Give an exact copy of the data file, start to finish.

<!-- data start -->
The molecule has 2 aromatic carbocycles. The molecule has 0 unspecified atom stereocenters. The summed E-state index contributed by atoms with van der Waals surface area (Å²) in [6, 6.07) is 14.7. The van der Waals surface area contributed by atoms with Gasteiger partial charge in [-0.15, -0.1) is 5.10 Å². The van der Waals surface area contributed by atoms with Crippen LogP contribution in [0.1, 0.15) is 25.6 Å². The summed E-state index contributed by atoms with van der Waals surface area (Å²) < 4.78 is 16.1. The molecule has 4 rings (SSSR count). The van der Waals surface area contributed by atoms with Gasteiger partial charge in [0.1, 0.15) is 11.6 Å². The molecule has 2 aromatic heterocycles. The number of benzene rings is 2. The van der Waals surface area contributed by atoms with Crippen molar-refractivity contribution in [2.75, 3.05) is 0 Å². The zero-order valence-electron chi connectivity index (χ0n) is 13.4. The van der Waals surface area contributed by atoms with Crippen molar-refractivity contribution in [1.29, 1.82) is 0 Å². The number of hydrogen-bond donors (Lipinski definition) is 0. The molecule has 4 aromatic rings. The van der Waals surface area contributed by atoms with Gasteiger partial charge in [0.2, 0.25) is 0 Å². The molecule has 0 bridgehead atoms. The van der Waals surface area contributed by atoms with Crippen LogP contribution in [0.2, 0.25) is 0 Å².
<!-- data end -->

The molecule has 2 aromatic carbocycles. The molecule has 0 unspecified atom stereocenters. The summed E-state index contributed by atoms with van der Waals surface area (Å²) in [6, 6.07) is 14.7. The van der Waals surface area contributed by atoms with Gasteiger partial charge in [-0.15, -0.1) is 5.10 Å². The van der Waals surface area contributed by atoms with Crippen LogP contribution in [0.1, 0.15) is 25.6 Å². The summed E-state index contributed by atoms with van der Waals surface area (Å²) < 4.78 is 16.1. The molecule has 4 rings (SSSR count). The van der Waals surface area contributed by atoms with Gasteiger partial charge in [0.1, 0.15) is 11.6 Å². The molecule has 2 aromatic heterocycles. The number of benzene rings is 2. The van der Waals surface area contributed by atoms with Crippen molar-refractivity contribution in [2.75, 3.05) is 0 Å². The zero-order valence-electron chi connectivity index (χ0n) is 13.4. The van der Waals surface area contributed by atoms with Crippen molar-refractivity contribution in [1.29, 1.82) is 0 Å². The number of hydrogen-bond donors (Lipinski definition) is 0. The molecule has 4 aromatic rings. The van der Waals surface area contributed by atoms with Gasteiger partial charge in [0.2, 0.25) is 0 Å². The molecule has 0 bridgehead atoms. The van der Waals surface area contributed by atoms with Crippen LogP contribution in [0.2, 0.25) is 0 Å².